Science AHSGE: Standard VI-1, part 4- Biomes of the World.
Presentation on theme: "Biology AHSGE: Standard XV Biomes of the World. Biomes and Native Organisms CONTENT STANDARD 15. Identify biomes based on environmental factors and native."— Presentation transcript:
Biology AHSGE: Standard XV Biomes of the World
Biomes and Native Organisms CONTENT STANDARD 15. Identify biomes based on environmental factors and native organisms. ELIGIBLE CONTENT A. Identify terrestrial biomes including the tundra, desert, rainforest, grassland, taiga (coniferous forest), and the temperate deciduous forest. B. Identify the aquatic biomes including freshwater and marine. C. Identify terrestrial and aquatic biomes based on the rainfall and temperature characteristics.
What is a biome? Largest geographic biotic unit, a major community of plants and animals with similar life forms and environmental conditions.
How are biomes formed? Distributed across the Earth based primarily on climate. Similar climate = similar biomes Latitude affects climate The farther north or south of the equator, the colder the temperature Elevation affects climate The higher, the colder. Elevation and latitude often similar
How many terrestrial biomes are there?
Terrestrial Biomes Tropical Rainforest Tropical Savanna Desert Chaparral Grassland Temperate Deciduous Forest Temperate Boreal Forest Tundra Some disagreement among scientists,most agree on these:
Native Species Indigenous- Naturally from an area –Characteristic of an ecosystem –Keystone species- Organism that is vital to an ecosystem Without it, ecosystem would fail Examples: –Beavers- create ponds, streams or swamps –Otters- control sea urchin populations in kelp beds –Grizzly bears- provide nourishment to forest floor with salmon carcasses –Elephants- transform landscape to make more accessible –Prairie dogs and gopher tortoises- Dig burrows and tunnels other animals use
Tropical Rainforest Near the equator More than 200 cm of rain annually Temperatures typically fall between 20 o C and 25 o C (68-77° F) for the entire year 50% of all the worlds animal species may be found here Multiple canopy layers Large amounts of transpiration Highest biodiversity: birds, bats, small mammals, insects, monkeys, and jaguars; orchids, bromeliads, vines, ferns, mosses and palms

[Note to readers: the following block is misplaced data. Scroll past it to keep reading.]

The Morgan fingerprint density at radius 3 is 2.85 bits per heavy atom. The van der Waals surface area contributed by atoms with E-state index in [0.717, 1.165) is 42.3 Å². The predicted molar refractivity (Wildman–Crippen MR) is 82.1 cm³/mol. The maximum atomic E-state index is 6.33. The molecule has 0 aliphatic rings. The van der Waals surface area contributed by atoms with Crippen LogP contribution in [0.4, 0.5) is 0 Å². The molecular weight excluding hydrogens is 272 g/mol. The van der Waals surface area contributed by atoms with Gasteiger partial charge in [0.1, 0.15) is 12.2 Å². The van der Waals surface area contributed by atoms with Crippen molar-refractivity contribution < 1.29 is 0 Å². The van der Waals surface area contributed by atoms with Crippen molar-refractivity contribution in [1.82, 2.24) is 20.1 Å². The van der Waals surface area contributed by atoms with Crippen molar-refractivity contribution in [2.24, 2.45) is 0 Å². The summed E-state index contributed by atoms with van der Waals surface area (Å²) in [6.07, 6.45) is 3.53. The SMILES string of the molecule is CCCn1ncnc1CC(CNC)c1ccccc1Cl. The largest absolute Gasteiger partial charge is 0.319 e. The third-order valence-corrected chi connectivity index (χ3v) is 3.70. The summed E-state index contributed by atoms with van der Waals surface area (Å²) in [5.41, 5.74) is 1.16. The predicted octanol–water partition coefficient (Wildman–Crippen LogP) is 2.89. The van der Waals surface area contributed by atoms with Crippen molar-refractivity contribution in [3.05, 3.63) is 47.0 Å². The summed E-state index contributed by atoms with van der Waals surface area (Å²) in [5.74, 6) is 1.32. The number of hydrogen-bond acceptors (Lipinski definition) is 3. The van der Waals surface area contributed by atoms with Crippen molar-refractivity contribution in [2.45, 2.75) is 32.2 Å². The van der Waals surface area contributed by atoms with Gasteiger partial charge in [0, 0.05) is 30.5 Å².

Tropical Savanna Grasslands/few scattered trees Wet and dry season Hot temperatures Annual rainfall is between 50 and 127 cm More species of grazing mammals than any other biome Animals migrate Lions, zebras, giraffes, hyenas, etc.
Desert Between 25 o and 40 o latitude Less than 25 cm of rain annually Temperatures range between 20 o C and 25 o C (68-77°F) but some extreme deserts can reach temperatures higher than 38 o C (100°F) and lower than –15 o C (5°F) Animals burrow and remove water from food: Kangaroo rats (rodents), rabbits, skunks, and burrowing owls, reptiles, and birds; all mostly active at night Succulents and plants with very reduced leaf surfaces
Chaparral Between 32 o and 40 o latitude on the west coast of continents Between 35 and 70 cm of rain, usually in the winter Extremely resistant to drought and weather events
Temperate Grassland Dry climate/trees are found only near water sources such as streams Between 50 and 90 cm of rainfall each year Summer temperatures can reach up to 38 o C (100°F), and winter temperatures can fall to –40 o C (- 40°F) Prairie dogs; ground owls Broad-leaf trees and many wildflowers Nutrient-rich soil with thick topsoil layer
Temperate Deciduous Forest Moderate climate Most trees will lose their leaves in the winter Temperatures range between – 30 o C and 30 o C (-22° F to 104° F) 75 to 150 cm of precipitation Well developed understory High biodiversity: deer, squirrels, mice, raccoons, salamanders, snakes, frogs, and insects
Temperate Boreal Forest Also known as Taiga (coniferous forest) Between 45 o and 60 o North latitude Cold climate with summer rains Patchy permafrost- permanently frozen soil starting as high as a few centimeters below the surface – which severely limits plant growth Many lakes, ponds, rivers and bogs Very few reptiles Limited understory Snow is primary form of precipitation (40 – 100 cm annually) Mosses and evergreen trees; drought resistant Summer birds and insects, bears, moose, etc.
Temperate Boreal Forest
Tundra Means treeless or marshy plain –Prairie potholes Characterized by permafrost Winter temperatures average –34 o C (93°F) while summer temperatures usually average below 10 o C (50°F) Lowest precipitation (15–25 cm per year) but ground is usually wet/snow because of low evaporation Coastal species: polar bears, seals, penguins Inland: Caribou, ducks and geese Low-growing plants with shallow roots; reproduce by budding
Antarctic Desert Low precipitation No permafrost Low species diversity Moss and algae vegetation Lichens Some invertebrates
Aquatic Biomes- Water Most stable average daily temperature Freshwater- Low to no salinity –Glacial lakes –Rivers –Lakes/ponds Estuary- brackish –Varying salinity levels Marine- ocean –High salinity level